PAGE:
As ‘Custodians of the Tidal Thames’, the PLA’s overall goal is to reduce the port’s environmental impact and the Green Tariff is a very significant early move.
Tanya Ferry says: “We are committed to reducing the contribution of air emissions from marine traffic. We are also implementing monitoring and undertaking an inventory exercise to develop a baseline of what is currently being emitted, so we can demonstrate the benefits delivered by this incentive.”
The Green Tariff has been welcomed by the UK Chamber of Shipping, whose director of policy, David Balston said: “The shipping industry is committed to leading the way on improvements in environmental performance. We wholeheartedly welcome the PLA’s approach to rewarding those investing to increase their fleet efficiency and lower their emissions impact.”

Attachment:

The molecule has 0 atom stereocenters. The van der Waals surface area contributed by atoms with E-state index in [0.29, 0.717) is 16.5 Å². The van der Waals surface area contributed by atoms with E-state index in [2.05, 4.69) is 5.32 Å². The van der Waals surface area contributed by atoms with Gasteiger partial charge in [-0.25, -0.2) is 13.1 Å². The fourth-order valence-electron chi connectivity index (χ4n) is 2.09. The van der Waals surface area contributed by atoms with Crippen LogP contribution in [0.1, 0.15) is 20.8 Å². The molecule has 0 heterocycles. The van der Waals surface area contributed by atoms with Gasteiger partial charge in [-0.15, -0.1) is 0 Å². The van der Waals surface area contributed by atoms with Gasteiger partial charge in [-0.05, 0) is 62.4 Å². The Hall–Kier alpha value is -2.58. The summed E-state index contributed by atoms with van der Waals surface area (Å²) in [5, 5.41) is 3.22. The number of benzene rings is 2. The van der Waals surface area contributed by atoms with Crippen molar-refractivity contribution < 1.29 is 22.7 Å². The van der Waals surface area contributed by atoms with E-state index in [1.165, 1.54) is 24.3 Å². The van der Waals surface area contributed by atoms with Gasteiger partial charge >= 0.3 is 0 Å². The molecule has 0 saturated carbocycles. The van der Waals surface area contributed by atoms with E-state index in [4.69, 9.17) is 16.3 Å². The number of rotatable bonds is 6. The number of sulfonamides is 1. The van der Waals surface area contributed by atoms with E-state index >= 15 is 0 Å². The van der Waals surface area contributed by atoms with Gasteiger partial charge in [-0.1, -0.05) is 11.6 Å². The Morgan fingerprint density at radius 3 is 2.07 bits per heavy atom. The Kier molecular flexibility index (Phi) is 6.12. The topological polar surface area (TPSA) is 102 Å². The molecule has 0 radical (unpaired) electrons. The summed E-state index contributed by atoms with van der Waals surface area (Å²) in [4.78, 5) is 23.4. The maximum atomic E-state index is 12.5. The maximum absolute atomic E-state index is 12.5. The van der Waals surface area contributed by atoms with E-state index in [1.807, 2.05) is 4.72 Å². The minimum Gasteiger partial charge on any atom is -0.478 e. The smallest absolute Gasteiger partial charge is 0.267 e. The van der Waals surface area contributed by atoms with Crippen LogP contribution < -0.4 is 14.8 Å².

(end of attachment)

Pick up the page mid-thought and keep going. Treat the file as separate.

A balanced view
Protection of the marine environment runs like a central thread through everything the PLA does. But at the same time, this must be balanced with the need to protect and support port operations on the tidal Thames.
The push to reduce the carbon footprint of all the PLA’s activities is ongoing and determined, with a target to reduce this by 25% by 2020. More meters have been installed to monitor energy use across the PLA’s offices and buildings, and to identify where there are any specific issues.
“We know there are some peaks in energy use and by monitoring we can identify the building, activity or equipment involved,” says Tanya Ferry. “We have appointed an energy manager to develop our energy policy and are also looking at extending the use of solar panels on our buildings. All of this is overlaid with our behavioural changes initiatives – the simple things, like switching off lights, reducing the use of paper, recycling.”
During 2016, there was another rather traditional sounding focus – litter. The Cleaner Thames campaign, was launched in 2015 by the PLA, in partnership with Thames21, the Thames Litter forum, Royal Holloway – University of London, Natural History Museum and Tideway.